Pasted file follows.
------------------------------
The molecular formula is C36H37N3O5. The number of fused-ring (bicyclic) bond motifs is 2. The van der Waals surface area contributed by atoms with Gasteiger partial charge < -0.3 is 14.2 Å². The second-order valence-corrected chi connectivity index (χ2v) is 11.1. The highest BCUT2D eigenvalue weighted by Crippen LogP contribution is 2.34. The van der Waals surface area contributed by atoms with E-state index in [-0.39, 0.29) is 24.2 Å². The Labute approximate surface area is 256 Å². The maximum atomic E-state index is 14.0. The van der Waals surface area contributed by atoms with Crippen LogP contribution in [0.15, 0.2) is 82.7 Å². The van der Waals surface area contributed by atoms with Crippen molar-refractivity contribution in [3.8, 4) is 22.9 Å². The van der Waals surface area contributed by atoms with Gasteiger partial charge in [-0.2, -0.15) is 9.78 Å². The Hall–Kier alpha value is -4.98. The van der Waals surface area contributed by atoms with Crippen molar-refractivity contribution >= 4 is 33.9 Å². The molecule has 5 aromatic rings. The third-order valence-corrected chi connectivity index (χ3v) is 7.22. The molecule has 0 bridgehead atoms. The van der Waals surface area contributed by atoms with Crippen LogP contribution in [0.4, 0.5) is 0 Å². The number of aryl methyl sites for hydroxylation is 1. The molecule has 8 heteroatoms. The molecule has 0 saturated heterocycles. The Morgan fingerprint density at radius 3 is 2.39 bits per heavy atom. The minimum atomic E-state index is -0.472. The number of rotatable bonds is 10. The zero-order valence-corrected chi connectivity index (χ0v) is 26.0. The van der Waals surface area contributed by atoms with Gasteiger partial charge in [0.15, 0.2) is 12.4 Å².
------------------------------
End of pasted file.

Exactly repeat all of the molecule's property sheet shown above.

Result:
The molecular formula is C36H37N3O5. The number of fused-ring (bicyclic) bond motifs is 2. The van der Waals surface area contributed by atoms with Gasteiger partial charge < -0.3 is 14.2 Å². The second-order valence-corrected chi connectivity index (χ2v) is 11.1. The highest BCUT2D eigenvalue weighted by Crippen LogP contribution is 2.34. The van der Waals surface area contributed by atoms with E-state index in [-0.39, 0.29) is 24.2 Å². The Labute approximate surface area is 256 Å². The maximum atomic E-state index is 14.0. The van der Waals surface area contributed by atoms with Crippen LogP contribution in [0.15, 0.2) is 82.7 Å². The van der Waals surface area contributed by atoms with Crippen molar-refractivity contribution in [3.8, 4) is 22.9 Å². The van der Waals surface area contributed by atoms with Gasteiger partial charge in [-0.2, -0.15) is 9.78 Å². The Hall–Kier alpha value is -4.98. The van der Waals surface area contributed by atoms with Crippen molar-refractivity contribution >= 4 is 33.9 Å². The molecule has 5 aromatic rings. The third-order valence-corrected chi connectivity index (χ3v) is 7.22. The molecule has 0 bridgehead atoms. The van der Waals surface area contributed by atoms with Crippen LogP contribution in [0.4, 0.5) is 0 Å². The number of aryl methyl sites for hydroxylation is 1. The molecule has 8 heteroatoms. The molecule has 0 saturated heterocycles. The Morgan fingerprint density at radius 3 is 2.39 bits per heavy atom. The minimum atomic E-state index is -0.472. The number of rotatable bonds is 10. The zero-order valence-corrected chi connectivity index (χ0v) is 26.0. The van der Waals surface area contributed by atoms with Gasteiger partial charge in [0.15, 0.2) is 12.4 Å².